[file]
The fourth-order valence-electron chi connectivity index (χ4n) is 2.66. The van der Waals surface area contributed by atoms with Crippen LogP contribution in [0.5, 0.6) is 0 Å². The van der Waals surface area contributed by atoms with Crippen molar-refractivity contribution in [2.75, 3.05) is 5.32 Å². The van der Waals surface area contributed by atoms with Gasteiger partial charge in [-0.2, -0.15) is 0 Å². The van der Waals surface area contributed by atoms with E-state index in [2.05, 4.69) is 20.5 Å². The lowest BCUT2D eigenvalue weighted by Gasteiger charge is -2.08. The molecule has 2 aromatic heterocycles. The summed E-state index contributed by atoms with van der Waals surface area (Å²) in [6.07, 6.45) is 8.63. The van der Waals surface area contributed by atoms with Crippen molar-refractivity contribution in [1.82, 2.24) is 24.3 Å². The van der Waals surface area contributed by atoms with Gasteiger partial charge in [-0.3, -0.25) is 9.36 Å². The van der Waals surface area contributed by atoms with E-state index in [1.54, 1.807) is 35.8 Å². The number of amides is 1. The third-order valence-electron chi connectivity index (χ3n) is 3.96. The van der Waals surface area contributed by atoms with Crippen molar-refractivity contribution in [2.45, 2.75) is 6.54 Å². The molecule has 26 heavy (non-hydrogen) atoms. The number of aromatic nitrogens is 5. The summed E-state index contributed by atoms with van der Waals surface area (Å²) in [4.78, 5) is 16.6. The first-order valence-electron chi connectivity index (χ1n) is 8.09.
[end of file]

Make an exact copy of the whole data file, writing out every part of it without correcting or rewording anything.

The fourth-order valence-electron chi connectivity index (χ4n) is 2.66. The van der Waals surface area contributed by atoms with Crippen LogP contribution in [0.5, 0.6) is 0 Å². The van der Waals surface area contributed by atoms with Crippen molar-refractivity contribution in [2.75, 3.05) is 5.32 Å². The van der Waals surface area contributed by atoms with Gasteiger partial charge in [-0.2, -0.15) is 0 Å². The van der Waals surface area contributed by atoms with E-state index in [2.05, 4.69) is 20.5 Å². The lowest BCUT2D eigenvalue weighted by Gasteiger charge is -2.08. The molecule has 2 aromatic heterocycles. The summed E-state index contributed by atoms with van der Waals surface area (Å²) in [6.07, 6.45) is 8.63. The van der Waals surface area contributed by atoms with Crippen molar-refractivity contribution in [1.82, 2.24) is 24.3 Å². The van der Waals surface area contributed by atoms with Gasteiger partial charge in [-0.3, -0.25) is 9.36 Å². The van der Waals surface area contributed by atoms with E-state index in [1.54, 1.807) is 35.8 Å². The number of amides is 1. The third-order valence-electron chi connectivity index (χ3n) is 3.96. The van der Waals surface area contributed by atoms with Crippen molar-refractivity contribution in [2.45, 2.75) is 6.54 Å². The molecule has 26 heavy (non-hydrogen) atoms. The number of aromatic nitrogens is 5. The summed E-state index contributed by atoms with van der Waals surface area (Å²) in [4.78, 5) is 16.6. The first-order valence-electron chi connectivity index (χ1n) is 8.09.